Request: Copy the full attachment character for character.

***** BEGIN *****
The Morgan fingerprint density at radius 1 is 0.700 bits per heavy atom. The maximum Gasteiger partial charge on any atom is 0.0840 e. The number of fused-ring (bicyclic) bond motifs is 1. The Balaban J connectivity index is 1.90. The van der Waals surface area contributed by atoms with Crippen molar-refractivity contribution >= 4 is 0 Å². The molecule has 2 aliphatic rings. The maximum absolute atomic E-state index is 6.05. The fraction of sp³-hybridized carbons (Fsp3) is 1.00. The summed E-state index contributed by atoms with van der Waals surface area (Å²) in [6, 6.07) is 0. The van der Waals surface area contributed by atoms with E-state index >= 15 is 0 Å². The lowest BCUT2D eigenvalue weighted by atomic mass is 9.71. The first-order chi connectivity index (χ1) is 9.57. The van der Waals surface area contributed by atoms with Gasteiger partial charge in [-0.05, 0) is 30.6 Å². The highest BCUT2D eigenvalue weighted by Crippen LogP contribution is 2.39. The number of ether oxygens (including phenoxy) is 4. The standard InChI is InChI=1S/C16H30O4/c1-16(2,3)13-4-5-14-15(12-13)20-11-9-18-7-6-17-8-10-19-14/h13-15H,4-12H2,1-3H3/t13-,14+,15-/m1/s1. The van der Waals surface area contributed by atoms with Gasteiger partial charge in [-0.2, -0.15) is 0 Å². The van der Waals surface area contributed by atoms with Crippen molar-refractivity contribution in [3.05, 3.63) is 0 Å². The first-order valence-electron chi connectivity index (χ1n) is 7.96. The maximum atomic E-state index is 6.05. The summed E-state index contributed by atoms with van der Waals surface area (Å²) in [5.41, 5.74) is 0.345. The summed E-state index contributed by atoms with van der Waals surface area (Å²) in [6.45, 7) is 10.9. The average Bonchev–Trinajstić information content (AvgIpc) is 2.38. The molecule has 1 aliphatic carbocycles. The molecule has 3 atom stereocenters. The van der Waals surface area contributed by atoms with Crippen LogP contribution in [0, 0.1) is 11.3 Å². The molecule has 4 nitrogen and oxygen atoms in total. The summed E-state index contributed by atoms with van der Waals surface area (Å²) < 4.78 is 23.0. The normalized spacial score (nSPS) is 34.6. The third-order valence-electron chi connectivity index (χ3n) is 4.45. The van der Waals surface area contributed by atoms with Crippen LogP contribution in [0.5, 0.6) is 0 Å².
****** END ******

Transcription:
The Morgan fingerprint density at radius 1 is 0.700 bits per heavy atom. The maximum Gasteiger partial charge on any atom is 0.0840 e. The number of fused-ring (bicyclic) bond motifs is 1. The Balaban J connectivity index is 1.90. The van der Waals surface area contributed by atoms with Crippen molar-refractivity contribution >= 4 is 0 Å². The molecule has 2 aliphatic rings. The maximum absolute atomic E-state index is 6.05. The fraction of sp³-hybridized carbons (Fsp3) is 1.00. The summed E-state index contributed by atoms with van der Waals surface area (Å²) in [6, 6.07) is 0. The van der Waals surface area contributed by atoms with E-state index >= 15 is 0 Å². The lowest BCUT2D eigenvalue weighted by atomic mass is 9.71. The first-order chi connectivity index (χ1) is 9.57. The van der Waals surface area contributed by atoms with Gasteiger partial charge in [-0.05, 0) is 30.6 Å². The highest BCUT2D eigenvalue weighted by Crippen LogP contribution is 2.39. The number of ether oxygens (including phenoxy) is 4. The standard InChI is InChI=1S/C16H30O4/c1-16(2,3)13-4-5-14-15(12-13)20-11-9-18-7-6-17-8-10-19-14/h13-15H,4-12H2,1-3H3/t13-,14+,15-/m1/s1. The van der Waals surface area contributed by atoms with Gasteiger partial charge in [-0.2, -0.15) is 0 Å². The van der Waals surface area contributed by atoms with Crippen molar-refractivity contribution in [3.05, 3.63) is 0 Å². The first-order valence-electron chi connectivity index (χ1n) is 7.96. The maximum atomic E-state index is 6.05. The summed E-state index contributed by atoms with van der Waals surface area (Å²) in [5.41, 5.74) is 0.345. The summed E-state index contributed by atoms with van der Waals surface area (Å²) in [6.45, 7) is 10.9. The average Bonchev–Trinajstić information content (AvgIpc) is 2.38. The molecule has 1 aliphatic carbocycles. The molecule has 3 atom stereocenters. The van der Waals surface area contributed by atoms with Crippen LogP contribution in [0, 0.1) is 11.3 Å². The molecule has 4 nitrogen and oxygen atoms in total. The summed E-state index contributed by atoms with van der Waals surface area (Å²) < 4.78 is 23.0. The normalized spacial score (nSPS) is 34.6. The third-order valence-electron chi connectivity index (χ3n) is 4.45. The van der Waals surface area contributed by atoms with Crippen LogP contribution in [0.5, 0.6) is 0 Å².